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Live Skeptoid Shows

See the Calendar | Continuing Professional Education

Brian Dunning speaking in Berlin
Berlin, 2009

Brian Dunning, producer and host of the Skeptoid podcast, is available to speak at your event or organization.

Skeptoid is a top science podcast on iTunes, and is enjoyed by 126,000 weekly listeners (as of Dec 8, 2021).


Corporate and industry conferences, universities, local and civic clubs. All material is clean and appropriate for any audience.

Business / Continuing Professional Education

We also offer talks for professional organizations, showing how all-too-rare critical thinking in business can improve your bottom line. Certified for CPE in some industries.


Your Brain Sucks!

How Your Brain Fails You

Live demonstrations and audience participation are guaranteed to make every brain in the room fail. The human brain is terrible at collecting data, and yet so many of us make important decisions based on those experiences. Learn just how often and how dramatically our brains fail us, and — most importantly — how you can become the exception. Book this


Sounds from Beyond!

Sounds from Beyond!

An hour packed with weird recordings and sounds from all areas of the paranormal - it's the most fun you've ever had learning critical thinking! Ghost sounds, backwards recordings, radio broadcasts from outer space! Hear the weirdness, and learn the fascinating truth behind each one. Book this


Waterspouts & Swamp Gas: Challenging Popular Assumptions

Waterspouts & Swamp Gas: Challenging Popular Assumptions

Science communicators do almost as much bad science as anyone. This talk blows the lid off some of the huge mistakes the media has made, some terrible but popular so-called "skeptical" explanations for famous phenomena. It's a lot of fun, covers a lot of ground, and exposes a lot of stories and urban legends you've heard of. The concepts it presents — thinking errors, perceptual errors, preconceived notions and biases — are universally applicable to professionals in any industry or to students in any subject. Book this


Solving the Missing Cosmonauts

Solving the Missing Cosmonauts

A series of recordings made during the Cold War did not, in fact, prove that Soviet cosmonauts died in secret flights that never made it into the history books. In this talk, we'll dig deeper, and maybe find out what those recordings really were... Book this


Miracle or Science?

Miracle or Science?

An insider's look at five religious miracles that are far more interesting when we discover what actually took place. Simple debunking is just as useless as uncritical belief; the real excitement comes from learning the history and the context. Book this


Costs & Scheduling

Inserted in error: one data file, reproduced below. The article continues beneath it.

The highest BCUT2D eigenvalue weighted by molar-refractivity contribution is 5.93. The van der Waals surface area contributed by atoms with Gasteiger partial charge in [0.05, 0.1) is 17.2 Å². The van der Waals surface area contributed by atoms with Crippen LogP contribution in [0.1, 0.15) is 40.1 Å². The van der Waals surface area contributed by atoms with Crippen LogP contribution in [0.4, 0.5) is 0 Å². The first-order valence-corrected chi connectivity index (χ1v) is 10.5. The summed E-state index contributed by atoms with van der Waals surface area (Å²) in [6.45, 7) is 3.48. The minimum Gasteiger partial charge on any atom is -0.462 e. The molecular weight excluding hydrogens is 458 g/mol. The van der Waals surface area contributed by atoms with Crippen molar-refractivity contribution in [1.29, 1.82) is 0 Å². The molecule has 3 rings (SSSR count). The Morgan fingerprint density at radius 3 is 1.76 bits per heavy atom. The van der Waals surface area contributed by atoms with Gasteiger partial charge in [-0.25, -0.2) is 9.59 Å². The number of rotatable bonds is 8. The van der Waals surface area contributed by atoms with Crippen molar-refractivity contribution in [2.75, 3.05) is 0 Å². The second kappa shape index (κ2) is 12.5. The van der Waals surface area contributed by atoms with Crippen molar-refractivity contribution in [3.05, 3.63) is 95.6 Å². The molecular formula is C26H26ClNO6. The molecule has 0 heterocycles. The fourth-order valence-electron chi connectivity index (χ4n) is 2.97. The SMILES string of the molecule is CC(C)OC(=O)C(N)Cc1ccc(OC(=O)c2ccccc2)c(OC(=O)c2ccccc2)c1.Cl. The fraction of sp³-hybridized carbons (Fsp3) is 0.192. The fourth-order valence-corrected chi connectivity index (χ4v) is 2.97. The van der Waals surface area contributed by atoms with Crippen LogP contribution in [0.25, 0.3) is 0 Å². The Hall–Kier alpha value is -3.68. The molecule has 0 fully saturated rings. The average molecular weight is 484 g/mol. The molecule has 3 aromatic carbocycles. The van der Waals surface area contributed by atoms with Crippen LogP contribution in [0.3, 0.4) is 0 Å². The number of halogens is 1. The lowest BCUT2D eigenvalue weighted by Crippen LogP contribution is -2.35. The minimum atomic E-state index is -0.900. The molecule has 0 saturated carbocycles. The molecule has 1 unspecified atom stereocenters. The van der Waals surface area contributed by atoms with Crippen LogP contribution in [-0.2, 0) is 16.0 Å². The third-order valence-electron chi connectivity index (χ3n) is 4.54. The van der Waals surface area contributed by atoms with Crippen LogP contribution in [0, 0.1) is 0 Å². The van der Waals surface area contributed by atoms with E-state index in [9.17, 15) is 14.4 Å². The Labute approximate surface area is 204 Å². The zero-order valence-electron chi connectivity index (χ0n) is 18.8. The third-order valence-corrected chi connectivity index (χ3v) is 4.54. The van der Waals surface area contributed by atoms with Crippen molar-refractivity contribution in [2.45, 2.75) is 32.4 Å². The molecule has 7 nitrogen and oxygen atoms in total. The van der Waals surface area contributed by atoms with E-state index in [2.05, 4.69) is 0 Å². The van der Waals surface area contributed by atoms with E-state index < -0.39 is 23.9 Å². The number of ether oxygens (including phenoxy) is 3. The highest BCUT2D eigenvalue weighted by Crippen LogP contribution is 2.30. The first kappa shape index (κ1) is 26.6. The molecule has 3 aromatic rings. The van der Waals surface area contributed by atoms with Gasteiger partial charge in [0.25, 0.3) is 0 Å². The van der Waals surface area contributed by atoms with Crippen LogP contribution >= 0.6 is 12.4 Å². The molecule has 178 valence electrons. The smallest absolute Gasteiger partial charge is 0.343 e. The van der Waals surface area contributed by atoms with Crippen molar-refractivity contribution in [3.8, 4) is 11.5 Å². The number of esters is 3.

Please email to inquire.

See the Calendar





Brian spoke about conspiracy theories to my class on domestic terrorism. When thinking about how pervasive conspiracy theories are and the potential consequences of deliberate and unchecked misinformation, I was happy to introduce my students to the critical thinking tools that Skeptoid offers every week. Thank you for the work you do and your eagerness to engage university students. - Trace Lasley, American University

This was one of the best talks of the year in our local skeptics program. Often when skeptics examine evidence-based claims, we focus on science and overlook historical claims. As this program showed, history may have been misreported and is open to critical examination. Dunning chose a variety of interesting examples from across time and cultures, examining their historical contexts and the likelihood they happened as commonly reported. It was unique, informative and fun. - Jeanine DeNoma, Oregonians for Science and Reason

Student comments:

The information from the talk was both informative and very relevant to a class on skeptical inquiry

Great presentation; caused me to go back to my paper as not just debunking, but of why it was stared as a myth.

I feel like Mr. Dunning did a good job of thoroughly covering his topics.

I really enjoyed his talk and would have loved for it to be longer. It was very helpful in observing how "wackies" can develop and why some hold on far beyond the time they should have faded away. As a benefit, he was well-spoken and thorough.

I was interested enough to look into the stories after the talk, but he told them quite exhaustively.

It also inspired me to watch his weekly podcast. The talk was perfect for this class.

I found it to be useful is I now know about his work and can view it even after the class is over. Another benefit of this format is that it is easy to for me to share it with friends, family and anyone else who needs to use their brains more effectively.